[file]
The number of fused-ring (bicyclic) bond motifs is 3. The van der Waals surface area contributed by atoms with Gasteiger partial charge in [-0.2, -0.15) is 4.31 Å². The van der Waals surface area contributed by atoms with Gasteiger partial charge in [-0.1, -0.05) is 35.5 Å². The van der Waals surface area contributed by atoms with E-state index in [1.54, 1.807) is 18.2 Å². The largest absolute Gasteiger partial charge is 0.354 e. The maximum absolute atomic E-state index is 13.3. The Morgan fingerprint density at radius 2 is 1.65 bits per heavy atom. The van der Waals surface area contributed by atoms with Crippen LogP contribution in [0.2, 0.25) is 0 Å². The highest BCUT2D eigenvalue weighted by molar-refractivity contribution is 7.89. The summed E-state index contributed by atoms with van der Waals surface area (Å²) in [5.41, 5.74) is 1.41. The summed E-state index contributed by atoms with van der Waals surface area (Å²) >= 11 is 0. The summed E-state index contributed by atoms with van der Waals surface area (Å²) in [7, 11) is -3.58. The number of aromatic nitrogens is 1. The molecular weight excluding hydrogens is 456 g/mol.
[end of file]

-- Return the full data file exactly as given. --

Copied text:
The number of fused-ring (bicyclic) bond motifs is 3. The van der Waals surface area contributed by atoms with Gasteiger partial charge in [-0.2, -0.15) is 4.31 Å². The van der Waals surface area contributed by atoms with Gasteiger partial charge in [-0.1, -0.05) is 35.5 Å². The van der Waals surface area contributed by atoms with E-state index in [1.54, 1.807) is 18.2 Å². The largest absolute Gasteiger partial charge is 0.354 e. The maximum absolute atomic E-state index is 13.3. The Morgan fingerprint density at radius 2 is 1.65 bits per heavy atom. The van der Waals surface area contributed by atoms with Crippen LogP contribution in [0.2, 0.25) is 0 Å². The highest BCUT2D eigenvalue weighted by molar-refractivity contribution is 7.89. The summed E-state index contributed by atoms with van der Waals surface area (Å²) in [5.41, 5.74) is 1.41. The summed E-state index contributed by atoms with van der Waals surface area (Å²) >= 11 is 0. The summed E-state index contributed by atoms with van der Waals surface area (Å²) in [7, 11) is -3.58. The number of aromatic nitrogens is 1. The molecular weight excluding hydrogens is 456 g/mol.